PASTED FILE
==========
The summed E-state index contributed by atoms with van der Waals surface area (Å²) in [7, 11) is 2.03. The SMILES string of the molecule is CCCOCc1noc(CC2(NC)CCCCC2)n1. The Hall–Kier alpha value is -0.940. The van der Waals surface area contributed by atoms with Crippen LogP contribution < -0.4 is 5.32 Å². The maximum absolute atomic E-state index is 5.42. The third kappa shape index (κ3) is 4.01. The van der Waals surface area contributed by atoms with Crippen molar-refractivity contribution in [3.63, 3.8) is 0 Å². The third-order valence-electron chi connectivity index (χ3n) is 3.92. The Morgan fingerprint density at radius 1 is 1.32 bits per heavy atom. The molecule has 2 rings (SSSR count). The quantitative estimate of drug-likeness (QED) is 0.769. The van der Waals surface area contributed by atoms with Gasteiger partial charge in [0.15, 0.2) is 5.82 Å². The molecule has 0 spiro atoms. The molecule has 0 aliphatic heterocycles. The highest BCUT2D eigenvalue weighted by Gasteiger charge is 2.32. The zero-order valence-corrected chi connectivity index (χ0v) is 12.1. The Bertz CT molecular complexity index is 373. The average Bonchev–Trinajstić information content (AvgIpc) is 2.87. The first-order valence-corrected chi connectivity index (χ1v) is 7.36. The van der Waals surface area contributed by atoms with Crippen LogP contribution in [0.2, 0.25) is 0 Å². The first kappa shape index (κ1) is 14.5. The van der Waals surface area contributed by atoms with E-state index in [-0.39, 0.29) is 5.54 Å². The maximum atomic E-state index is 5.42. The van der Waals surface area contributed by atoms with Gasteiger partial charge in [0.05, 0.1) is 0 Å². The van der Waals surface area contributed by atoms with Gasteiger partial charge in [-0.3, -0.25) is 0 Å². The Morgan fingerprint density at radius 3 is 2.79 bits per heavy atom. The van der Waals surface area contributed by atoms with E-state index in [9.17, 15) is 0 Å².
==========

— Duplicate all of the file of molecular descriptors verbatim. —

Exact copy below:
The summed E-state index contributed by atoms with van der Waals surface area (Å²) in [7, 11) is 2.03. The SMILES string of the molecule is CCCOCc1noc(CC2(NC)CCCCC2)n1. The Hall–Kier alpha value is -0.940. The van der Waals surface area contributed by atoms with Crippen LogP contribution < -0.4 is 5.32 Å². The maximum absolute atomic E-state index is 5.42. The third kappa shape index (κ3) is 4.01. The van der Waals surface area contributed by atoms with Crippen molar-refractivity contribution in [3.63, 3.8) is 0 Å². The third-order valence-electron chi connectivity index (χ3n) is 3.92. The Morgan fingerprint density at radius 1 is 1.32 bits per heavy atom. The molecule has 2 rings (SSSR count). The quantitative estimate of drug-likeness (QED) is 0.769. The van der Waals surface area contributed by atoms with Gasteiger partial charge in [0.15, 0.2) is 5.82 Å². The molecule has 0 spiro atoms. The molecule has 0 aliphatic heterocycles. The highest BCUT2D eigenvalue weighted by Gasteiger charge is 2.32. The zero-order valence-corrected chi connectivity index (χ0v) is 12.1. The Bertz CT molecular complexity index is 373. The average Bonchev–Trinajstić information content (AvgIpc) is 2.87. The first-order valence-corrected chi connectivity index (χ1v) is 7.36. The van der Waals surface area contributed by atoms with Crippen LogP contribution in [0.2, 0.25) is 0 Å². The first kappa shape index (κ1) is 14.5. The van der Waals surface area contributed by atoms with E-state index in [-0.39, 0.29) is 5.54 Å². The maximum atomic E-state index is 5.42. The van der Waals surface area contributed by atoms with Gasteiger partial charge in [0.05, 0.1) is 0 Å². The van der Waals surface area contributed by atoms with Gasteiger partial charge in [-0.3, -0.25) is 0 Å². The Morgan fingerprint density at radius 3 is 2.79 bits per heavy atom. The van der Waals surface area contributed by atoms with E-state index in [9.17, 15) is 0 Å².